The Lookout
  • Two Topeka city councilmen at Tuesday's vote (AP)The Topeka City Council voted to decriminalize domestic battery and other misdemeanors Tuesday night. The vote was a bid to get the county district attorney to back down from his decision not to prosecute those crimes anymore.

    Shawnee County District Attorney Chad Taylor announced abruptly last month that due to budget cuts, he would stop prosecuting the city's misdemeanors effective immediately. The city has argued that it lacks the resources to take on those crimes itself--including a jail. Misdemeanor domestic battery crimes have gone un-prosecuted and unpunished since the financial tiff began, outraging domestic violence activists.

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  • Occupy Wall Street isn’t about Wall Street

    AP Photo/Andrew BurtonThe popular protests that began last month in lower Manhattan before spreading across the country have generally been characterized, at least in the media's short-hand, as "anti-Wall Street" -- driven by anger about the financial industry recklessness and greed that helped tank the economy.

    Given the "Occupy Wall Street" name, and the site of the movement's seminal demonstration, that's hardly surprising. Still, it's a misreading of what's happening -- and one with important consequences.

    That's because Occupy Wall Street isn't really about Wall Street at all. It's about much broader economic trends that extend far beyond the financial sector, and have been playing out since well before Goldman Sachs ever got into the subprime mortgage business. We're seeing an echo of this important point now, as demonstrations have spread beyond the nation's financial capital and across the country.

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  • Understanding ‘We Are the 99 Percent’

    We Are the 99 PercentOccupy Wall Street may lack a firmly articulated policy agenda or set of demands, but the movement may have something stronger--a individually created portrait of its numbers. "We Are the 99 Percent" is a blog created by the organizers of Occupy Wall Street; it consists of user-submitted testimonies of how ordinary Americans are coping with economic insecurity. Each post is a photo of the submitter, holding their story as written on a single sheet of paper.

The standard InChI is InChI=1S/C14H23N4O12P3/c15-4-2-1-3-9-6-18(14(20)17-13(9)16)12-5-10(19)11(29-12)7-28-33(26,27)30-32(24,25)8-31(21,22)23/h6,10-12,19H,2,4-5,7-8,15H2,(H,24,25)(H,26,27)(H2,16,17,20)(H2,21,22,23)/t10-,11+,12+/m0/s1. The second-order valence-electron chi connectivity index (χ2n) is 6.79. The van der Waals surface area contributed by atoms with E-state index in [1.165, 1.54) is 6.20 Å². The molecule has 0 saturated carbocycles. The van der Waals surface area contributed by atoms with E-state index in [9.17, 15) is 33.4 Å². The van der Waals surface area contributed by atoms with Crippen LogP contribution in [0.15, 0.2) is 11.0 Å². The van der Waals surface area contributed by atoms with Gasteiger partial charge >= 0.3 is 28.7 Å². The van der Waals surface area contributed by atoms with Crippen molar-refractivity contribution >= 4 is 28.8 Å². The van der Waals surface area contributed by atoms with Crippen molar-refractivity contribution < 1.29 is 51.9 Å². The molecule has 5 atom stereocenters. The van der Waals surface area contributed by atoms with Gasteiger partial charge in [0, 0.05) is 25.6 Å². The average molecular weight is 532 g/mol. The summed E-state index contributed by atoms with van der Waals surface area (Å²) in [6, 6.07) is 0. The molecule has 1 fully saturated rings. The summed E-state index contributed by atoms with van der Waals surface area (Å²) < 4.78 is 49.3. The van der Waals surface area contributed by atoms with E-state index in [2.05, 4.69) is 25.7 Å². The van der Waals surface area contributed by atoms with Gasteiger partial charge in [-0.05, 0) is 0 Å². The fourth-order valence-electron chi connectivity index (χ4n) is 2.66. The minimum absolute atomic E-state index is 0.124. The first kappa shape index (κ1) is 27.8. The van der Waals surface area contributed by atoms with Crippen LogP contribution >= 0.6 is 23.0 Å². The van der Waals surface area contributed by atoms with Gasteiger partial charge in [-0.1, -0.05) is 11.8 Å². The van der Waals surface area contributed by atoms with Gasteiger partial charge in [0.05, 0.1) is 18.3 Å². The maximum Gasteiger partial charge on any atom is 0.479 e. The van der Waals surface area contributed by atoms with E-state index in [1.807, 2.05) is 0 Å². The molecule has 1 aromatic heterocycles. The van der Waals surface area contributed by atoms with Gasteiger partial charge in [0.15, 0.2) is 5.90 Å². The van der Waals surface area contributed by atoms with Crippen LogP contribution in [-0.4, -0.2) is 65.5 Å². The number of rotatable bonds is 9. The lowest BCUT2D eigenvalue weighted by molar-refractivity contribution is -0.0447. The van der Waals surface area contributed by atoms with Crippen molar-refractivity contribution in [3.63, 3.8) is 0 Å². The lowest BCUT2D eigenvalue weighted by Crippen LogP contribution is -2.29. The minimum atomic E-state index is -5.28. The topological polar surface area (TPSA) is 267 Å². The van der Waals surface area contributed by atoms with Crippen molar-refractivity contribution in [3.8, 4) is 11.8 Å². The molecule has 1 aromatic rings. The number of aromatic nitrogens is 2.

Rebecca Rosen at The Atlantic called it "self-service history" and Nona Willis Aronowitz of Good said it was "the best populist message" produced on the left end of the political spectrum in years. Among other things, We Are the 99 Percent has helped to put a human face on an otherwise ill-defined political movement. It's even spawned a competitor blog, spearheaded by high-profile conservatives such as RedState's Erick Erickson and Josh Trevino of the Texas Public Policy Foundation--We Are the 53 Percent--that chides the 99 percenters for not taking enough personal responsibility for their circumstances.

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  • NYSE stocks posting largest percentage decreases

    A look at the 10 biggest percentage decliners on New York Stock Exchange at the close of trading: On Assignment Inc. fell 22.6 percent to $27.01. A10 Networks fell 16.5 percent to $10.80. hhgregg Inc. ...

  • Ebola discoverer says would sit next to victim on train
    Ebola discoverer says would sit next to victim on train

    The scientist who helped discover the Ebola virus said the outbreak in west Africa was unlikely to trigger a major epidemic outside the region, adding he would happily sit next to an infected person on a train. Since March, there have been 1,201 cases of Ebola and 672 deaths in Guinea, Liberia and Sierra Leone, according to the World Health Organization (WHO). Doctors Without Borders (MSF) has warned that the crisis is set to get worse and that there is no overarching strategy to handle the crisis. Piot co-discovered the Ebola virus as a 27-year-old researcher in 1976.

  • Why You Should Prepare for the Next Bear Market Now